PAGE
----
As a species, we do not like change. But for a designer, it can be frustrating to keep elements in place especially when an innovative idea or the vision requires you to break from it. And it can be worse when you misunderstand the fan’s expectations altogether.
If you are lucky, the chances you take as a designer can still pay off, like with The Last of Us 2. Players had expectations for the story, essentially to see more of the characters they had gotten used to in the first game, something Naughty Dog subverted. But enough stuck with it to see Druckmann’s vision through, to see what he was trying to say even if they didn’t like the decisions made. In this process, they could thus appreciate the game for the changes.
And sometimes those expectations can be a death knell. No matter what changes were made in the Prince of Persia franchise, it has always been executed at an undeniable level of quality. Ubisoft Pune tried to peddle a lower quality version and failed miserably. That version The Sands of Time remake was just disappointing, and even at the announcement, it did not seem to match the original. Especially at such a basic level of expectation… quality.
It should also be said that while I loved the 2008 reboot, there are fans who did not like it. There were just too many differences, from the art style to the unnamed Prince not being a prince. But mostly in this game, the companion character, Elika, replaced the sands of time. But it worked for me since my clear line in the sand was the tone of the game.
My expectations have since changed, now informed by way too much information about game design.
Should Fans Disconnect From Our Expectations?
I believe we should always expect excellence and hold studios to that. Of course, that will also require us to be understanding of needed changes, like allowing studios to delay releases or increase prices. Especially since we expect our games to become bigger and brighter, to take advantage of the changes in technology.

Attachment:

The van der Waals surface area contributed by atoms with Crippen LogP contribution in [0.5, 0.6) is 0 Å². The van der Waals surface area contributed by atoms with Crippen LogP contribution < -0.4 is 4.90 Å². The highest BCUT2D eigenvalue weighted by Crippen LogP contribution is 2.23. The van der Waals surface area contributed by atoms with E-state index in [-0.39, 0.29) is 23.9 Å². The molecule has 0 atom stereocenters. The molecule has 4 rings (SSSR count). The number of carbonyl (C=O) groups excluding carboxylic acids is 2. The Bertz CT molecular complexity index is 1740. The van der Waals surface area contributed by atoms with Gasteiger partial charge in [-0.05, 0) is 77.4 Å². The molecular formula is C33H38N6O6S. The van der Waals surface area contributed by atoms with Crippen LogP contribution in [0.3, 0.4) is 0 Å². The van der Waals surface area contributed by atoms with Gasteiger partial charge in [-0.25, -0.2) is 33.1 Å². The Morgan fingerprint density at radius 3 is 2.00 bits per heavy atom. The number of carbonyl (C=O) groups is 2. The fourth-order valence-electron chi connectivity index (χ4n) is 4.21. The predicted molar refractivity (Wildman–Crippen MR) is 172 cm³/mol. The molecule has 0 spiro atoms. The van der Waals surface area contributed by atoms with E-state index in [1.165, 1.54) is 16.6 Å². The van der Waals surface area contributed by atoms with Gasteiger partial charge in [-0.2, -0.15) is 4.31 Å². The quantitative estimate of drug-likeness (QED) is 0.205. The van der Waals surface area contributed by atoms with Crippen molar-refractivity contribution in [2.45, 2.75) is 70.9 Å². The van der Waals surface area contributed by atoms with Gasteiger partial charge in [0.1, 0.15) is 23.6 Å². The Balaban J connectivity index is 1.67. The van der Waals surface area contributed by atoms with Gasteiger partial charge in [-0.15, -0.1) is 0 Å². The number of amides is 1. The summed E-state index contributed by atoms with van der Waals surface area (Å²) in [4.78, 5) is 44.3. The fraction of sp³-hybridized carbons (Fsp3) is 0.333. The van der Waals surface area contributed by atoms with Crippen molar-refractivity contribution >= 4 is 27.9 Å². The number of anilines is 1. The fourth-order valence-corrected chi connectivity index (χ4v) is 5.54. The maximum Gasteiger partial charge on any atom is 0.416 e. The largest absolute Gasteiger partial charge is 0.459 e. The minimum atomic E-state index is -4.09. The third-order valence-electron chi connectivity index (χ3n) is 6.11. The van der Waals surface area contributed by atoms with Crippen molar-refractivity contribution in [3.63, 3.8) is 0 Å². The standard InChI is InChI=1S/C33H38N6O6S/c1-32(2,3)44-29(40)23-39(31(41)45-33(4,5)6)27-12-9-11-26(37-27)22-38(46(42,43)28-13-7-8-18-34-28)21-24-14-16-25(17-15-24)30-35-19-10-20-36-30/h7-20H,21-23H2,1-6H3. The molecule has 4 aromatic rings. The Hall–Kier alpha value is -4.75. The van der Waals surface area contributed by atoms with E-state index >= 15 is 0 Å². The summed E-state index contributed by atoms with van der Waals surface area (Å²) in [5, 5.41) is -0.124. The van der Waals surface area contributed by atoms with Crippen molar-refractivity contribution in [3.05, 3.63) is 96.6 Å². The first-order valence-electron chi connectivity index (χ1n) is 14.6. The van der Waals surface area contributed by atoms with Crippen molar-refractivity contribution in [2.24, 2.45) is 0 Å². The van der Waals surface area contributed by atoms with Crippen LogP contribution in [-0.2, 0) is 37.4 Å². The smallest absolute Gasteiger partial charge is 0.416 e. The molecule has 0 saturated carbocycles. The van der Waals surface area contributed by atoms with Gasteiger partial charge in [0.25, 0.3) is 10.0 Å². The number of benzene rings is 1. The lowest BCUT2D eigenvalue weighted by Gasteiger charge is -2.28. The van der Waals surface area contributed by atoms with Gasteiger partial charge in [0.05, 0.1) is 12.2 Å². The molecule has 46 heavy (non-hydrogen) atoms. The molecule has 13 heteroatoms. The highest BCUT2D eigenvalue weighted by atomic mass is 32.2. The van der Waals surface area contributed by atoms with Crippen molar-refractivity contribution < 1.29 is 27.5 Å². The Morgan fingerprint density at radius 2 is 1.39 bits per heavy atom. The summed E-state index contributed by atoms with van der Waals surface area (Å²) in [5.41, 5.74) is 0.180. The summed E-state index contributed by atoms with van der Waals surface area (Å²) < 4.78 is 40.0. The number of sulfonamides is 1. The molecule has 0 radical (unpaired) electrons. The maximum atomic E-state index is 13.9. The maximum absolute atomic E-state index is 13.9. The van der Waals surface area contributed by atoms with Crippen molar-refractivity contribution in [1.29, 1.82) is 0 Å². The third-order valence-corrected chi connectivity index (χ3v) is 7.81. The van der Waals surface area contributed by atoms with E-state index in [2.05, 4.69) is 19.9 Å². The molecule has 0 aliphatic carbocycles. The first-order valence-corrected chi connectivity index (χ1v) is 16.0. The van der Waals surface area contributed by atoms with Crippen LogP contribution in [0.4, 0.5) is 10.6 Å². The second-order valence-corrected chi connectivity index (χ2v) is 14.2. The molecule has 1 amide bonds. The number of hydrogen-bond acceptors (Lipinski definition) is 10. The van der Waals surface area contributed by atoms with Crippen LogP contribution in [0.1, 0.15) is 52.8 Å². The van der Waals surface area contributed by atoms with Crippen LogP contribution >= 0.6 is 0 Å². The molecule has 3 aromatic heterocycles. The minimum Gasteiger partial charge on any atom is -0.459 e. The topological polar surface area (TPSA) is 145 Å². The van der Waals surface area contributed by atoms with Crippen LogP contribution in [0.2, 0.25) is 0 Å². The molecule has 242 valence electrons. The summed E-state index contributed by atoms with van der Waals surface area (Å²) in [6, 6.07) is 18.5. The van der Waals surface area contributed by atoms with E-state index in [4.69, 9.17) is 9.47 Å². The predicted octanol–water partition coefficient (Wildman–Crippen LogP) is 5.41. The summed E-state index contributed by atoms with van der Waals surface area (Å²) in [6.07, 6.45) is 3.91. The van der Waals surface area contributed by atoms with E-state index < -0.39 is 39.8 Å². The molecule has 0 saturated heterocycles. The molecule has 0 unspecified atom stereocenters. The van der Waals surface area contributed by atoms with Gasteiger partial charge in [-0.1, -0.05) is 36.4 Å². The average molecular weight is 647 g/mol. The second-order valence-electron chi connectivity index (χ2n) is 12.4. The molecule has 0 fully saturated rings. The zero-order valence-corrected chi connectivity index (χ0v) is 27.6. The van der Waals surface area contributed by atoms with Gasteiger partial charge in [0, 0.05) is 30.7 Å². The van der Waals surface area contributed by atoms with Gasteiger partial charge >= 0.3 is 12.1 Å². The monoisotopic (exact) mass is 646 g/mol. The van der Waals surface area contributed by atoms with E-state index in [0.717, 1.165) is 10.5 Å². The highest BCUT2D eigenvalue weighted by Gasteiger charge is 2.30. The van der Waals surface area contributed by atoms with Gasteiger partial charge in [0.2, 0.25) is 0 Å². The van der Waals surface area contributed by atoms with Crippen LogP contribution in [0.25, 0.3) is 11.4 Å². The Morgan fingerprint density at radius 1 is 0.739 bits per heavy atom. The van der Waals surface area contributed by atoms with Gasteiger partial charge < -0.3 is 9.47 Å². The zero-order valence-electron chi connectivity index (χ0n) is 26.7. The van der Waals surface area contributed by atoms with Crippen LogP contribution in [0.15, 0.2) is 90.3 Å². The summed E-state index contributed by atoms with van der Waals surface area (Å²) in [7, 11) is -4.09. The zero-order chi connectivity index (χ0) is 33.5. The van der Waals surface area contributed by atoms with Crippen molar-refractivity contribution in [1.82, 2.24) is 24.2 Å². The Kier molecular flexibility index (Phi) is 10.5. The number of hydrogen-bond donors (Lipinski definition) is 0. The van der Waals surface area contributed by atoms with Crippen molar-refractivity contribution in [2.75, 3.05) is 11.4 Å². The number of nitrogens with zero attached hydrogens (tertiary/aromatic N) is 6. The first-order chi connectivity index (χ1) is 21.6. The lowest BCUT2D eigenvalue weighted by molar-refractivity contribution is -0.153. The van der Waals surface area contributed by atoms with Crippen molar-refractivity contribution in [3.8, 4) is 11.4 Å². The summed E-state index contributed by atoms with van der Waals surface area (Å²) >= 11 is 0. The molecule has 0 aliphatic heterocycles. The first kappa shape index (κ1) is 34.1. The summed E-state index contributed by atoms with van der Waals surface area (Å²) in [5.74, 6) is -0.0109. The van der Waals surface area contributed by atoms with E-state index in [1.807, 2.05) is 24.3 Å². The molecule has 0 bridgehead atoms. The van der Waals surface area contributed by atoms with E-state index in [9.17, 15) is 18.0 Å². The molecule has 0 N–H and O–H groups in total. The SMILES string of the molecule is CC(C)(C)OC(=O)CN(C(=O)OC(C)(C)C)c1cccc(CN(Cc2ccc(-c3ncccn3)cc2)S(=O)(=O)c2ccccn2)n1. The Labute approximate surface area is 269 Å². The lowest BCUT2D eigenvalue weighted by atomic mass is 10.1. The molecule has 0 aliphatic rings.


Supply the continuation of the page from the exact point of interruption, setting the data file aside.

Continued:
It is this expectation of excellence that brings us games like Baldur’s Gate 3, Final Fantasy 16 and Horizon Zero Dawn. So, when it comes to some things… yes… we should hold onto our expectations.
But we should also be willing to see what the designers have to say, especially with franchises that are now seeing completely new waves of technology and potential. If we hold fast to narrow ideas of what the sequel should look like, the designers will never be able to give us innovative gameplay or narrative experiences.
It should also be okay to tell a studio that in their quest for innovation, the game strayed too far from the core element that made the franchise amazing for us.
My Expectations Of The Lost Crown
The last few years, with the announcement and failure of The Sands of Time Remake, have played with my feelings. So, the announcement of The Lost Crown took me by surprise and excited me. Not just because this was a franchise I loved, but because the trailer felt right. The tone, the narrative, the mythology and even the gameplay… it felt right.
With all of the reviews coming out and the buzz building talking about how the game stays true to its roots, those expectations are just building higher. Especially since Jordan Mechner even signed off on it. It leads me to believe that in this instance, my base fan expectations will not be left wanting.
This is perhaps the greatest power of expectations. Nothing beats the rush of those expectations being met.
I expect Prince of Persia: The Lost Crown to blow my mind. In just a few days, I will know.